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Open AccessArticle
Evaluation of Bait Station Density for Oral Rabies Vaccination of Raccoons in Urban and Rural Habitats in Florida
Trop. Med. Infect. Dis. 2017, 2(3), 41; https://doi.org/10.3390/tropicalmed2030041
Received: 7 July 2017 / Revised: 15 August 2017 / Accepted: 18 August 2017 / Published: 22 August 2017
Cited by 2 | PDF Full-text (1374 KB) | HTML Full-text | XML Full-text
Abstract
Efforts to eliminate the raccoon variant of the rabies virus (raccoon rabies) in the eastern United States by USDA, APHIS, Wildlife Services and cooperators have included the distribution of oral rabies vaccine baits from polyvinyl chloride (PVC) bait stations in west-central Florida from [...] Read more.
Efforts to eliminate the raccoon variant of the rabies virus (raccoon rabies) in the eastern United States by USDA, APHIS, Wildlife Services and cooperators have included the distribution of oral rabies vaccine baits from polyvinyl chloride (PVC) bait stations in west-central Florida from 2009 to 2015. Achieving sufficient vaccine bait uptake among urban raccoons is problematic, given limitations on aerial and vehicle-based bait distribution for safety and other reasons. One or three bait stations/km2 were deployed across four 9-km2 sites within rural and urban sites in Pasco and Pinellas Counties, Florida. Based on tetracycline biomarker analysis, bait uptake was only significantly different among the urban (Pinellas County) high and low bait station densities in 2012 (p = 0.0133). Significant differences in RVNA were found between the two bait station densities for both urban 2011 and 2012 samples (p = 0.0054 and p = 0.0031). Landscape differences in terms of urban structure and human population density may modify raccoon travel routes and behavior enough for these differences to emerge in highly urbanized Pinellas County, but not in rural Pasco County. The results suggest that, in urban settings, bait stations deployed at densities of >1/km2 are likely to achieve higher seroprevalence as an index of population immunity critical to successful raccoon rabies control. Full article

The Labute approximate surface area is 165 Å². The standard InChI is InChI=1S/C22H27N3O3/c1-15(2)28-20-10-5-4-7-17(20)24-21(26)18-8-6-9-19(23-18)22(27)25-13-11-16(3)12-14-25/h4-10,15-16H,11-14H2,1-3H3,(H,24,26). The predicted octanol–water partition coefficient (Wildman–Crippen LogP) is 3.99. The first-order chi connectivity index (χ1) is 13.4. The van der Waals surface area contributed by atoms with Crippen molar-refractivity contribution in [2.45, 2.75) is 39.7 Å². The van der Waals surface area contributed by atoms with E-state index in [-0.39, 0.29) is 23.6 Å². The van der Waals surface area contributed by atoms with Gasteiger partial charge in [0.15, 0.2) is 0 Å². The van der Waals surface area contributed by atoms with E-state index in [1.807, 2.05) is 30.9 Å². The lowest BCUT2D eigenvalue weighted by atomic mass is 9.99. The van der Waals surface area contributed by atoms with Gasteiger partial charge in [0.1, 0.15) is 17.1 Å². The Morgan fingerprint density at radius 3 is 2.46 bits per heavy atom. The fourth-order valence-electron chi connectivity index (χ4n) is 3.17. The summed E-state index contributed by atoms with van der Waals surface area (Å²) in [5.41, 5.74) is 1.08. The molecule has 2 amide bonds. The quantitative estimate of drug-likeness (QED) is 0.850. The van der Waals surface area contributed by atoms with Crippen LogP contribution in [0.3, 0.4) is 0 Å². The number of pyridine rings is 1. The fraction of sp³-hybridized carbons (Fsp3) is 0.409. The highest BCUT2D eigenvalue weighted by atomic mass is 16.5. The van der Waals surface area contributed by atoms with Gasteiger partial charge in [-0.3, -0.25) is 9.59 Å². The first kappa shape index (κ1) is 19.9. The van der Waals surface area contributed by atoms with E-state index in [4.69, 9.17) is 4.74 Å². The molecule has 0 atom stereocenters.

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Open AccessArticle
Progress towards Bait Station Integration into Oral Rabies Vaccination Programs in the United States: Field Trials in Massachusetts and Florida
Trop. Med. Infect. Dis. 2017, 2(3), 40; https://doi.org/10.3390/tropicalmed2030040
Received: 14 July 2017 / Revised: 10 August 2017 / Accepted: 11 August 2017 / Published: 21 August 2017
Cited by 1 | PDF Full-text (2577 KB) | HTML Full-text | XML Full-text
Abstract
Bait stations for distribution of oral rabies vaccine baits are designed for rabies management in highly-developed areas where traditional distribution of oral rabies vaccine baits may be difficult. As part of national efforts to contain and eliminate the raccoon (Procyon lotor) [...] Read more.